India-Pakistan Border Truce Helps Rare Kashmir Goat29 April 2010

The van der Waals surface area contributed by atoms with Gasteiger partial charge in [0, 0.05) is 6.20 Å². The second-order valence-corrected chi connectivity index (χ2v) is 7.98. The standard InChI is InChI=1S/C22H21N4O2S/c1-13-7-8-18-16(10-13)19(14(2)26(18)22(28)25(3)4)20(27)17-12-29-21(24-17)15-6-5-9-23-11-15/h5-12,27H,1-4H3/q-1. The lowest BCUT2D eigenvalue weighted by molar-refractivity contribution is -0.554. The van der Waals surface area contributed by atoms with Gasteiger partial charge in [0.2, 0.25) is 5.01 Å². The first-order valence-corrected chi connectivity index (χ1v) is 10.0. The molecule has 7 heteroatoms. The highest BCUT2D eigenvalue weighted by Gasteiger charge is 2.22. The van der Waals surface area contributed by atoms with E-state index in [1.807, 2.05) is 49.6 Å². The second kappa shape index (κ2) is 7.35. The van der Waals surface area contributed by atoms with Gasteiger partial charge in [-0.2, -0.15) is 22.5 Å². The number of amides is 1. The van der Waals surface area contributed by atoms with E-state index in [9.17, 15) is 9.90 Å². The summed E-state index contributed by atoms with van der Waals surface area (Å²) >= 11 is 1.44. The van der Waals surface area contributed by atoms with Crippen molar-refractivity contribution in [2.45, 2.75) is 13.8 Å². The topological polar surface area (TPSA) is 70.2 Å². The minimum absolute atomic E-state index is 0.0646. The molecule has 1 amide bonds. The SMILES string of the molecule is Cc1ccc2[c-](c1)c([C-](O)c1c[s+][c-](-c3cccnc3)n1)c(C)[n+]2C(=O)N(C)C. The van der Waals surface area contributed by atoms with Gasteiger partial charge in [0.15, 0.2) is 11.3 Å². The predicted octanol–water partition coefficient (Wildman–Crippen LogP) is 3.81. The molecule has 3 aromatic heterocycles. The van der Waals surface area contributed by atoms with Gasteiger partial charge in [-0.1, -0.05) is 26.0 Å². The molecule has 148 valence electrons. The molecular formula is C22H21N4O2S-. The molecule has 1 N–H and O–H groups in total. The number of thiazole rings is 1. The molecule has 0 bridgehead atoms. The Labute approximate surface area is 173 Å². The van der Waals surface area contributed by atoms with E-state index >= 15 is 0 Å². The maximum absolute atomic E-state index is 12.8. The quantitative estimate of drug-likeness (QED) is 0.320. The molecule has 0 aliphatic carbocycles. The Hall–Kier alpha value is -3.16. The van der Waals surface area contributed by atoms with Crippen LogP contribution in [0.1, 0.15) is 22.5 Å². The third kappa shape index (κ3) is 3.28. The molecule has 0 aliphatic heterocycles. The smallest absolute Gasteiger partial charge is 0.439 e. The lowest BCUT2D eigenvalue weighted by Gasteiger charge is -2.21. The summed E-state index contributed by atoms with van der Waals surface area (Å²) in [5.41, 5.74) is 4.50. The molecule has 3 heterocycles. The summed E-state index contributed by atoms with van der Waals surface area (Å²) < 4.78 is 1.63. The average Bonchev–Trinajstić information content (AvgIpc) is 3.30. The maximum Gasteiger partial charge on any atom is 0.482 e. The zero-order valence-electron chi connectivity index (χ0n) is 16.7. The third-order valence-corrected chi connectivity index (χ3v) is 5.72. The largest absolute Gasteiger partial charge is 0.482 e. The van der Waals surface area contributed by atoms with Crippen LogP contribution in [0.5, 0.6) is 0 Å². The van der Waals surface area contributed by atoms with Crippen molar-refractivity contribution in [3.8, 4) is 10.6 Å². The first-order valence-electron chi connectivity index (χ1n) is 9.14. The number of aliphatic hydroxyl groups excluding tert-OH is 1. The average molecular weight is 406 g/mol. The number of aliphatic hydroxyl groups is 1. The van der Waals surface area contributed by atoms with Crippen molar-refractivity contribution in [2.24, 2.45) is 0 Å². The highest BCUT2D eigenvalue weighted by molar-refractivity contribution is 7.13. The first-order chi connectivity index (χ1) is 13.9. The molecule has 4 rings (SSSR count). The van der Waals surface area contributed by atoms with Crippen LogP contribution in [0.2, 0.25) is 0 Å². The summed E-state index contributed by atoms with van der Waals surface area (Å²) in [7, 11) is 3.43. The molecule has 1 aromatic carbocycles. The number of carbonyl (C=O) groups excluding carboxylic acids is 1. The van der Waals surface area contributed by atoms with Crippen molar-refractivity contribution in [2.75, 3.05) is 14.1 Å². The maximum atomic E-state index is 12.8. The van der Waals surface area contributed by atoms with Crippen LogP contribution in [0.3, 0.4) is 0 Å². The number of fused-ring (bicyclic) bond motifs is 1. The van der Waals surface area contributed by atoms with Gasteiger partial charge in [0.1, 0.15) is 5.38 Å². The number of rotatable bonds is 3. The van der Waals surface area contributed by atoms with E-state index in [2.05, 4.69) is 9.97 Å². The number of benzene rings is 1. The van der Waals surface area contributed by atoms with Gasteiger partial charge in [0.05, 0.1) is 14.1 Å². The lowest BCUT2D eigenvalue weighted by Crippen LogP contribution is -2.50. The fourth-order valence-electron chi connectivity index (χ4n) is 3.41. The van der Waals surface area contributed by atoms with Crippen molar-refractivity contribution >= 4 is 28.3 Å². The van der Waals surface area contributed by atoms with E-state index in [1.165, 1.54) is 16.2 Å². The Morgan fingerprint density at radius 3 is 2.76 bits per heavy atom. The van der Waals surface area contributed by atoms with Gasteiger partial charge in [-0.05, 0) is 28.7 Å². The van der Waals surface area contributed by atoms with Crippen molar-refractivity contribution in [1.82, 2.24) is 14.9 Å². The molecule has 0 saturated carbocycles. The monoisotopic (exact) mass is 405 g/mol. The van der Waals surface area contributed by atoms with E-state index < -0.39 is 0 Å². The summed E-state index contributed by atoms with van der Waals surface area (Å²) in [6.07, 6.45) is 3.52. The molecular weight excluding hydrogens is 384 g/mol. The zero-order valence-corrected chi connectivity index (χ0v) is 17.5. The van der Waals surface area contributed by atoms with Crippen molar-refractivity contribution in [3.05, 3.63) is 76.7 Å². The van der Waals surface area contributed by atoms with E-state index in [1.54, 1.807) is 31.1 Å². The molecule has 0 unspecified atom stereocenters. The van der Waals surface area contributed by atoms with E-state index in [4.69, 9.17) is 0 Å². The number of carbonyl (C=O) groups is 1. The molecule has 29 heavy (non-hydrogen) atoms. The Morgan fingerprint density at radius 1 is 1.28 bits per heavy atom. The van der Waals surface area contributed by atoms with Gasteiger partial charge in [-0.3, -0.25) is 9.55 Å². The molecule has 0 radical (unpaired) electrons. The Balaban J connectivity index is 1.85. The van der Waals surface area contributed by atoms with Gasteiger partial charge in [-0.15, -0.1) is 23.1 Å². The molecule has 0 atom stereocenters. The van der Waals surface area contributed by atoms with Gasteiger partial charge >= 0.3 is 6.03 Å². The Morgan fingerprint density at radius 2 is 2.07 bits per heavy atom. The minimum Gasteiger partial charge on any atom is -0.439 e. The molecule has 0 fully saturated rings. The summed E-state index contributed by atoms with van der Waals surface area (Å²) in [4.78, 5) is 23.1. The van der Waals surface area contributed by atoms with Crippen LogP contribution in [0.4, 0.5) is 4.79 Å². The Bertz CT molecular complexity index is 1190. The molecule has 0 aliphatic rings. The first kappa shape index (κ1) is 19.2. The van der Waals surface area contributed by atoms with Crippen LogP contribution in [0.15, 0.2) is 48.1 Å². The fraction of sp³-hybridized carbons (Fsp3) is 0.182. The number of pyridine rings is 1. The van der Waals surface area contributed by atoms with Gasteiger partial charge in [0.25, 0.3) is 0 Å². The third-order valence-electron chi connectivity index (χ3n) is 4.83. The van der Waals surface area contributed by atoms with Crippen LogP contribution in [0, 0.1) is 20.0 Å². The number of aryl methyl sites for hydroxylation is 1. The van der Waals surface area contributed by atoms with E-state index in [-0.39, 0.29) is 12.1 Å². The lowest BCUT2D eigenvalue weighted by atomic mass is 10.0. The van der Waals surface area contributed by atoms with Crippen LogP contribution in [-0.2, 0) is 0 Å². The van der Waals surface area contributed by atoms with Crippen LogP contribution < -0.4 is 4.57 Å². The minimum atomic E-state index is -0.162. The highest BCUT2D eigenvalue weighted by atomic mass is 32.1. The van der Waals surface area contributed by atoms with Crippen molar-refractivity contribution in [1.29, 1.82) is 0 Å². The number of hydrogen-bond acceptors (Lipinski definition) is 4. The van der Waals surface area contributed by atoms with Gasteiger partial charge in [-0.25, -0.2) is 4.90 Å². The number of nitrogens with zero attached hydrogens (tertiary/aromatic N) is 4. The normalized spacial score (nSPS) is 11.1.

Srinagar: The population of a rare mountain goat has steadily increased after a ceasefire agreed between the Indian and Pakistani armies in 2003 along the disputed Kashmir border that runs through the goat's habitat. A military 'Line of Control' (LoC) divides Kashmir between India and Pakistan. Both countries claim the region in full, but rule in parts. The markhor (Capra falconeri) was scared away or fell victim to regular artillery duels between Indian and Pakistani troops along the LoC and had not been seen for years before the truce was declared, wildlife officials say.The markhor, sporting a shaggy winter coat ranging from light brown to black, is the world's largest species of goat with trademark spiralling horns that can grow more than a metre long. That also makes the animal prized for traditional Asian medicine. 'The recent and the first authentic census in Qazinag park shows the presence of at least 300 animals. This is a very significant number,' said Abdul Rauf Zargar, a wildlife warden responsible for the high-altitude markhor sanctuary. A 2005 survey by wildlife experts sighted only 115 markhors in the area. 'One of the main reasons behind the markhor's comeback is peace on the border,' Zargar said. 'I am sure on the other side of the LoC (Pakistani Kashmir), the population has also increased. Now the only worry about the markhor's future is the electrified fence along the LoC.' India and Pakistan have twice gone to war over Muslim majority Kashmir since Partition in 1947 and in 1999 were on the brink of another conflict. Hundreds of people have been killed and thousands wounded on both sides of the frontier. The Indian army built a three-metre-high (10 feet) barbed wire fence along much of the LoC to stop incursions of separatist militants from Pakistani Kashmir. The fence passes through the markhor's natural habitat. The goat lives in semi-arid cliffside mountain areas of India, Pakistan, Afghanistan, Tajikistan, Uzbekistan and Turkmenistan. Hunted for its horns, hoofs and meat for years, it is listed as endangered by wildlife conservation groups.